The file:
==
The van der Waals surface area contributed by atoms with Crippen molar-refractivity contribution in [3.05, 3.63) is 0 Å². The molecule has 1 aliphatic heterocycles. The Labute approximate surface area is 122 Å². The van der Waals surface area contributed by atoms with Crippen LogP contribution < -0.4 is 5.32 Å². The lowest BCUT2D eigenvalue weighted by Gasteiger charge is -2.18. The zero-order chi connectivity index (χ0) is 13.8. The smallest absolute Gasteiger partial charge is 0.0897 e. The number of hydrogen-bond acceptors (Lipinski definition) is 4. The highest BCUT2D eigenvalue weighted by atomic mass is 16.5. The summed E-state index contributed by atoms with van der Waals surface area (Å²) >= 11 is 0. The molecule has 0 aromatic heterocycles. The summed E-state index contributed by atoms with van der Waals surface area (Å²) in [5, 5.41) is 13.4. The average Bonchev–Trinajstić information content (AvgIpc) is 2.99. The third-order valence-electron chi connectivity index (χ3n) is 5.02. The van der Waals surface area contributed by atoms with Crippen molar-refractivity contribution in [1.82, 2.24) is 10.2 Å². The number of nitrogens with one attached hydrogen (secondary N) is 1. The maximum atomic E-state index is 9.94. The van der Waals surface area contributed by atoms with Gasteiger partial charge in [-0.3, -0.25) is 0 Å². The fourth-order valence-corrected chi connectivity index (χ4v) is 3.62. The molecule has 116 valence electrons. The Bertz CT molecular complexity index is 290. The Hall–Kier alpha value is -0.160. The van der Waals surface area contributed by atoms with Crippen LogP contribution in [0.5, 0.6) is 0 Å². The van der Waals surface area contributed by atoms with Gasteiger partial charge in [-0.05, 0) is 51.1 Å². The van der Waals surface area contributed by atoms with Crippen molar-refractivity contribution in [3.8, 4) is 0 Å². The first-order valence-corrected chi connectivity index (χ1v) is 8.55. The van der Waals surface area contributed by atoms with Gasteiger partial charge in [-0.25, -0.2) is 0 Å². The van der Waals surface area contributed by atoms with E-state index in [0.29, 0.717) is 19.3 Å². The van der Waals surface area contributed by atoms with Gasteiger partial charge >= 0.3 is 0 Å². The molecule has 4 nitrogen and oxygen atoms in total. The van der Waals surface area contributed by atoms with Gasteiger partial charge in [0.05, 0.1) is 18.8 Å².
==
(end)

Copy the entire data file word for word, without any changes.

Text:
The van der Waals surface area contributed by atoms with Crippen molar-refractivity contribution in [3.05, 3.63) is 0 Å². The molecule has 1 aliphatic heterocycles. The Labute approximate surface area is 122 Å². The van der Waals surface area contributed by atoms with Crippen LogP contribution < -0.4 is 5.32 Å². The lowest BCUT2D eigenvalue weighted by Gasteiger charge is -2.18. The zero-order chi connectivity index (χ0) is 13.8. The smallest absolute Gasteiger partial charge is 0.0897 e. The number of hydrogen-bond acceptors (Lipinski definition) is 4. The highest BCUT2D eigenvalue weighted by atomic mass is 16.5. The summed E-state index contributed by atoms with van der Waals surface area (Å²) >= 11 is 0. The molecule has 0 aromatic heterocycles. The summed E-state index contributed by atoms with van der Waals surface area (Å²) in [5, 5.41) is 13.4. The average Bonchev–Trinajstić information content (AvgIpc) is 2.99. The third-order valence-electron chi connectivity index (χ3n) is 5.02. The van der Waals surface area contributed by atoms with Crippen molar-refractivity contribution in [1.82, 2.24) is 10.2 Å². The number of nitrogens with one attached hydrogen (secondary N) is 1. The maximum atomic E-state index is 9.94. The van der Waals surface area contributed by atoms with Gasteiger partial charge in [-0.3, -0.25) is 0 Å². The fourth-order valence-corrected chi connectivity index (χ4v) is 3.62. The molecule has 116 valence electrons. The Bertz CT molecular complexity index is 290. The Hall–Kier alpha value is -0.160. The van der Waals surface area contributed by atoms with Crippen LogP contribution in [0.5, 0.6) is 0 Å². The van der Waals surface area contributed by atoms with Gasteiger partial charge in [-0.05, 0) is 51.1 Å². The van der Waals surface area contributed by atoms with Crippen molar-refractivity contribution in [3.8, 4) is 0 Å². The first-order valence-corrected chi connectivity index (χ1v) is 8.55. The van der Waals surface area contributed by atoms with Gasteiger partial charge in [-0.25, -0.2) is 0 Å². The van der Waals surface area contributed by atoms with E-state index in [0.29, 0.717) is 19.3 Å². The van der Waals surface area contributed by atoms with Gasteiger partial charge >= 0.3 is 0 Å². The molecule has 4 nitrogen and oxygen atoms in total. The van der Waals surface area contributed by atoms with Gasteiger partial charge in [0.05, 0.1) is 18.8 Å².